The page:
I wonder. Do these guys know what comes out of their mouths is insane when they say it? Chances are they do, and they do it to get a visceral reaction from their Red State, red-meat ravaging base.
Newt Gingrich tonight said at an address at Harvard that child work laws “entrap” poor children into poverty – and suggested that a better way to handle failing schools is to fire the janitors, hire the local students and let them get paid for upkeep.
The comment came in response to an undergrad’s question about income equality during his talk at Harvard’s Kennedy School.
“This is something that no liberal wants to deal with,” Gingrich said. “Core policies of protecting unionization and bureaucratization against children in the poorest neighborhoods, crippling them by putting them in schools that fail has done more to create income inequality in the United States than any other single policy. It is tragic what we do in the poorest neighborhoods, entrapping children in, first of all, child laws, which are truly stupid.
“You say to somebody, you shouldn’t go to work before you’re what, 14, 16 years of age, fine. You’re totally poor. You’re in a school that is failing with a teacher that is failing. I’ve tried for years to have a very simple model,” he said. “Most of these schools ought to get rid of the unionized janitors, have one master janitor and pay local students to take care of the school. The kids would actually do work, they would have cash, they would have pride in the schools, they’d begin the process of rising.”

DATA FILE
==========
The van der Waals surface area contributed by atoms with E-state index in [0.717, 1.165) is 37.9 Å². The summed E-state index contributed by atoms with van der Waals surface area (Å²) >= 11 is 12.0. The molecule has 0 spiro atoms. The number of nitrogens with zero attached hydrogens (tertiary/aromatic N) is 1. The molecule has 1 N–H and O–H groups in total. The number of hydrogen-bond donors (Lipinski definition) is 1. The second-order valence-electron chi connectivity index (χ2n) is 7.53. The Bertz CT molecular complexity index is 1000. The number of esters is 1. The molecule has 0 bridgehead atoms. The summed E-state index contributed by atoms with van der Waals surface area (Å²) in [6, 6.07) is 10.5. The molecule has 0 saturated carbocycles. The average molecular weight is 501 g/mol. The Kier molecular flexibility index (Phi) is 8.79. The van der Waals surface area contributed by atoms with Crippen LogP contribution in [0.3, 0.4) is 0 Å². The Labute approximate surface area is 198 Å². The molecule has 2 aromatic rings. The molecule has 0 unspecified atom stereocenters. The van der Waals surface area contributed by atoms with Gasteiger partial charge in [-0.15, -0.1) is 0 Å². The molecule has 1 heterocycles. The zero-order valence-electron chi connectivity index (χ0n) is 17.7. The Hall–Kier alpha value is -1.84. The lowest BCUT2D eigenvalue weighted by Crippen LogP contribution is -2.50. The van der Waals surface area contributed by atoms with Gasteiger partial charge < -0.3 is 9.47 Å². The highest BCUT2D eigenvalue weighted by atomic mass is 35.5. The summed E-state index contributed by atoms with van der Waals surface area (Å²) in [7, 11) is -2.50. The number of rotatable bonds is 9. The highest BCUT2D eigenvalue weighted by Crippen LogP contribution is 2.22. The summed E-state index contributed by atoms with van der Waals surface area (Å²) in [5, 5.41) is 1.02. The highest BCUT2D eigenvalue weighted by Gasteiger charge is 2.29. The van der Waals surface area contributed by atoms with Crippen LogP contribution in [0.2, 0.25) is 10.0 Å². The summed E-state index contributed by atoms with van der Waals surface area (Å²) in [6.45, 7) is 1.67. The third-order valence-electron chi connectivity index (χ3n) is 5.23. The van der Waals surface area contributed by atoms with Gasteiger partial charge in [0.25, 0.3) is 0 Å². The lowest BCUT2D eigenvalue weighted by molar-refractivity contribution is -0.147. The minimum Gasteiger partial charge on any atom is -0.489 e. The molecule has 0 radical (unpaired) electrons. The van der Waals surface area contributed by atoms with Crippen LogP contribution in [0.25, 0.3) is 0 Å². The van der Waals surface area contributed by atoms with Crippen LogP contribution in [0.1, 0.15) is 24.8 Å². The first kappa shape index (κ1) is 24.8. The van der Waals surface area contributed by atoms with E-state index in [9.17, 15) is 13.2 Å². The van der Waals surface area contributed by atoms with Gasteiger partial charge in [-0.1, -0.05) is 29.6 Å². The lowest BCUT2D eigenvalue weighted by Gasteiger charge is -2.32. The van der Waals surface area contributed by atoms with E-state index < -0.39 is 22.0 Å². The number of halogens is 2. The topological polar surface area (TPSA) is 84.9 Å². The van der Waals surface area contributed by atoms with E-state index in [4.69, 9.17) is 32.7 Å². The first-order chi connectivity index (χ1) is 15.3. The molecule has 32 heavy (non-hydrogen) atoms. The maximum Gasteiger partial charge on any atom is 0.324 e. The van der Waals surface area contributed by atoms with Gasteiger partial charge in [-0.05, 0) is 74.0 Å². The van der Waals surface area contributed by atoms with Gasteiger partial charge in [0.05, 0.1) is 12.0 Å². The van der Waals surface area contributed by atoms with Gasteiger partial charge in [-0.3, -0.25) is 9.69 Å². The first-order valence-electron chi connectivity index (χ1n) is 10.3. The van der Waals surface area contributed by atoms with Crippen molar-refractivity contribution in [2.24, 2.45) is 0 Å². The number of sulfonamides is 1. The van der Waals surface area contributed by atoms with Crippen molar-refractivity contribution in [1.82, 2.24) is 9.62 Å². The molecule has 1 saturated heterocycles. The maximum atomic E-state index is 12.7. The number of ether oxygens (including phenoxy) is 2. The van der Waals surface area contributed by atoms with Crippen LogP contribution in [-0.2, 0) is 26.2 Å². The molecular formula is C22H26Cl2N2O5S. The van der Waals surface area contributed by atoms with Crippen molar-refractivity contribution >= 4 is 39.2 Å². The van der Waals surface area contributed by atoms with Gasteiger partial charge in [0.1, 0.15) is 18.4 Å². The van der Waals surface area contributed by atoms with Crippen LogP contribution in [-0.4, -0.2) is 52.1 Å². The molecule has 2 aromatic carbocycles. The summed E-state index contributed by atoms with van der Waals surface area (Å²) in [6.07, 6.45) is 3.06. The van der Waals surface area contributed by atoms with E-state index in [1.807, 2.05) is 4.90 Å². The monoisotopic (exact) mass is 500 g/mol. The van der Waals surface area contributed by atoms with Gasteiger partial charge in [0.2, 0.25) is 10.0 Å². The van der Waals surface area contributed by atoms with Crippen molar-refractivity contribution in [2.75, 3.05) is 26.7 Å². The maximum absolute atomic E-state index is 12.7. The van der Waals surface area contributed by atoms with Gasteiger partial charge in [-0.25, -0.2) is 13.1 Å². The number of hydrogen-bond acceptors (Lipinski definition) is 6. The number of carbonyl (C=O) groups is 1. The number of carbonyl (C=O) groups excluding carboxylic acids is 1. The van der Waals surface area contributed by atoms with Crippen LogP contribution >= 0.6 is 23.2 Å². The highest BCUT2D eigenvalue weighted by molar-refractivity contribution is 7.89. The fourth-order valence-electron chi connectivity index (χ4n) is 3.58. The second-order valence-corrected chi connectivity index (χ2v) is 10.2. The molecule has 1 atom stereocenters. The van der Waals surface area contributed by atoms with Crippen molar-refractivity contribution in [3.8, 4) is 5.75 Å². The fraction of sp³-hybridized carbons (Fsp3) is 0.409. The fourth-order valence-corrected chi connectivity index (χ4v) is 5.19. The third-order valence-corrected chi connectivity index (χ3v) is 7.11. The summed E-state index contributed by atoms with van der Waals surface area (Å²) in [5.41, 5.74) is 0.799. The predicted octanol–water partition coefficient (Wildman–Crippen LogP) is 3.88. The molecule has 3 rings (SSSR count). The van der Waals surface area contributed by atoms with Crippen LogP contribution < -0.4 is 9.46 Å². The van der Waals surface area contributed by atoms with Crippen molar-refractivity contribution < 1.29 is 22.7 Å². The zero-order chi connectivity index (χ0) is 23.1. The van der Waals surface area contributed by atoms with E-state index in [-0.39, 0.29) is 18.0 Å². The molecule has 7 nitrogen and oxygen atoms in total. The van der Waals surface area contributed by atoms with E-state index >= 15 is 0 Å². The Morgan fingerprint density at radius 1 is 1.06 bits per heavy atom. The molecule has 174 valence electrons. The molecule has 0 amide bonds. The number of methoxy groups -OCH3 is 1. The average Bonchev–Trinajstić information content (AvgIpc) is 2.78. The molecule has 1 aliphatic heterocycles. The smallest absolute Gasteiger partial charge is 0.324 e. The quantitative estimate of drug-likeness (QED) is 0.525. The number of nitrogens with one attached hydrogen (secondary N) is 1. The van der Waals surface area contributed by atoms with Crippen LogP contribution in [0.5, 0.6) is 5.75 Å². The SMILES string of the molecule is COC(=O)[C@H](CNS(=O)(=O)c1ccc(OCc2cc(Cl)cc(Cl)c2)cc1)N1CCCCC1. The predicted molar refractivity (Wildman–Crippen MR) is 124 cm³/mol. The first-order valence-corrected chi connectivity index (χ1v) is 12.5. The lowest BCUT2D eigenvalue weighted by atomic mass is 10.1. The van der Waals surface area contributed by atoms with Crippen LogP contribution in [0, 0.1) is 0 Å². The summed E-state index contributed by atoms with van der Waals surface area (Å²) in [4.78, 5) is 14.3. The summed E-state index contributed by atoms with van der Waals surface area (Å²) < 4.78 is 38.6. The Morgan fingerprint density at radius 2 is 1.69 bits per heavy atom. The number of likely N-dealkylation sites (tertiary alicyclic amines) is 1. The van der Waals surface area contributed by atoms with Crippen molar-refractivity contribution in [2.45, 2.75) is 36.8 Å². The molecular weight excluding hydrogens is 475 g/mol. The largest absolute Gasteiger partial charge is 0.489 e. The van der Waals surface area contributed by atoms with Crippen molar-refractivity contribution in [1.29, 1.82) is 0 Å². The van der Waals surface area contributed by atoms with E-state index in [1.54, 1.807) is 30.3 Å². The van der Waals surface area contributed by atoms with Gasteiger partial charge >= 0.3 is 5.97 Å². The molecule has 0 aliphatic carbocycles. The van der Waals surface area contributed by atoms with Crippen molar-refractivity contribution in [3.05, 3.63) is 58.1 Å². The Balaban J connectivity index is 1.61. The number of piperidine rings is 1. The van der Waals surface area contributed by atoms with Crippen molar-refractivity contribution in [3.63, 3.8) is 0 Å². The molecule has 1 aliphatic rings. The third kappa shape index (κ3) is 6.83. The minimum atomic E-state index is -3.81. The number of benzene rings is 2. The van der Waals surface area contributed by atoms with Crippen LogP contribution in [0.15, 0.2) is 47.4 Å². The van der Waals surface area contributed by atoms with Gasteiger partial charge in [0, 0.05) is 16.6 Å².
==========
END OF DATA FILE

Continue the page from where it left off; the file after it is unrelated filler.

Now, there are a lot of things you can call Newt Gingrich, but he’s not stupid. He’s a historian, and he well knows that child labor laws weren’t created because of unionization or bureaucratization or income inequality or the desire to keep kids under 16 from learning the value of work. They were created because pre-teens were working seven days a week in sweatshops or coal mines or cotton fields or some other ungodly labor that paid pennies (or script) for hours of work. He knows that before the era of child labor laws poor families made a choice of either sending their kids to school or to the mines or the factories.
Child labor was common at the turn of the century, and many families needed the income earned by their children to survive. The 1900 census counted 1.75 million individuals aged 10 to 15 who were gainful workers.9 At that time, these children comprised 6 percent of the labor force. There were no national laws that governed child labor, and while some States enacted and enforced such laws, most did not. By 1999, Federal and State law regulated child labor; and Federal law effectively prohibited full-time workers under the age of 16.
He knows that child labor exists today in Asia and that multinational corporations, like Apple, are putting kids through the conditions we won’t allow American children to be forced into.
And he knows that corporations would prefer child labor, because you don’t have to pay kids as much as an adult. Which means that more adults will lose jobs and be put in a position where they’ll have to put their kids to work to make ends meet.
But he pretends that the source of America’s economic problems is the fact that children aren’t allowed to earn a wage.
That’s a lie, and he knows it. And if his constituents let him get away with it, that’s the point where you have to shift your contempt away from him and toward the voters who support these radical, inhumane ideas.